Annual Theme 2013-2014
What does it mean to remember sustainably?
To remember sustainably will mean different things to different people and will be approached in very different ways depending upon the field of study from which one approaches the issue. Here are some questions to consider this year:
How do we as individuals, as a family, as a local community, as a nation, as all of humanity develop practices of remembering and commemorating that reflect a sustainable mindset, that create memory in responsible, just ways?
What are some historical examples of remembering past events in sustainable ways? What are examples of unsustainable memory creation? How can past memories be reshaped to reflect a more sustainable mindset? How can we remember current events in more sustainable ways?
What gets commemorated and how? What should we commemorate or mark into memory and what should we forget? What should we never forget? In what ways do these processes function? How can we develop processes to make these determinations in more sustainable ways?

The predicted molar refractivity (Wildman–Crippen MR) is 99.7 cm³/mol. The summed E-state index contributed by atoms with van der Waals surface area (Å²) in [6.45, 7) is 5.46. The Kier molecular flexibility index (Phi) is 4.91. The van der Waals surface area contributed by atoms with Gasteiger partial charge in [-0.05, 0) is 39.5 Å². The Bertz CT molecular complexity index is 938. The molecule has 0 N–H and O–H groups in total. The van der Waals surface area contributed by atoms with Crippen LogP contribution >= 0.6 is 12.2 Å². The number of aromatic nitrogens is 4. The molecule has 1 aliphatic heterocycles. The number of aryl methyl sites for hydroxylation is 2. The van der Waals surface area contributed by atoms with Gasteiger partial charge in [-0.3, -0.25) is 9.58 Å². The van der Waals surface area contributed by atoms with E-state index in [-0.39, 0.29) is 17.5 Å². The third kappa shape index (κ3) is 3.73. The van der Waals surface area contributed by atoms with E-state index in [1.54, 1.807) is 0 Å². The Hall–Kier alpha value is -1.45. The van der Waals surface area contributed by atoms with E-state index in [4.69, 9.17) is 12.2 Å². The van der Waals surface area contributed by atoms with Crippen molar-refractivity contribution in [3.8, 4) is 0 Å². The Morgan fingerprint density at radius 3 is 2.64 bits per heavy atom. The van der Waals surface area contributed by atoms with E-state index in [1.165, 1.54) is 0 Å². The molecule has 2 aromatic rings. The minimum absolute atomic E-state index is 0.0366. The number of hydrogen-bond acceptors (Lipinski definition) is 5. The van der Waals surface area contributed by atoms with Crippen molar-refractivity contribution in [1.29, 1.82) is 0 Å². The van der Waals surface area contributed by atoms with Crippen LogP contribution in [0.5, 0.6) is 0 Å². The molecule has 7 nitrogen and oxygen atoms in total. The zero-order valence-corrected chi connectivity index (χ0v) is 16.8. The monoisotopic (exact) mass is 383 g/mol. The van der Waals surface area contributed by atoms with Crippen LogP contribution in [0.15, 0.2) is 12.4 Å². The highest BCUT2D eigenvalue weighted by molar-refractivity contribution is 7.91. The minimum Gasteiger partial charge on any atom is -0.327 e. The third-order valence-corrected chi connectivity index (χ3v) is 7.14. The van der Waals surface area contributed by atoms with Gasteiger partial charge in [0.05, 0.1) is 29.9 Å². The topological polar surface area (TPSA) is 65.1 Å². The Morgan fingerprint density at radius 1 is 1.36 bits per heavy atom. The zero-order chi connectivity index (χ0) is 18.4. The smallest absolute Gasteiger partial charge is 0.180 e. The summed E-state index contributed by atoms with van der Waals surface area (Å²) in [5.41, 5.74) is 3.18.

Recent examples where sustainable memory has been front and center: South Africa’s Truth and Reconciliation Trials, Memory and transgenerational trauma, The Holocaust, September 11th, and the trial of Efrain Rios Montt on genocide charges in Guatemala.
As such, Sustainable Memory has been selected as this year’s Education for Justice annual theme. We are writing to ask for your help in making the programming around our theme a success.
Ways to get involved (or facilitate student involvement):
Encourage your students to attend Education for Justice-sponsored events.
Incorporate Sustainable Memory into your fall or spring courses. Do you have your students write essays, create videos or posters, draw, paint, or take photos? Why not use “Sustainable Memory” as the focus of their creative pursuits? We will have a spring event where students can showcase their work.
Apply for an Education for Justice grant. We have funding to support new initiatives or the enhancement of existing programs that encourage reflection on the meaning of justice, make us aware of injustice in our society and throughout the world, and introduce us to various methods of analysis, so that we may be able to respond.
Contact Dr. Mike Allison (firstname.lastname@example.org) or the Education for Justice office (email@example.com) if you would like a copy of the grant application or if you would like to incorporate the Education for Justice theme into your course(s) but are unsure how to get started.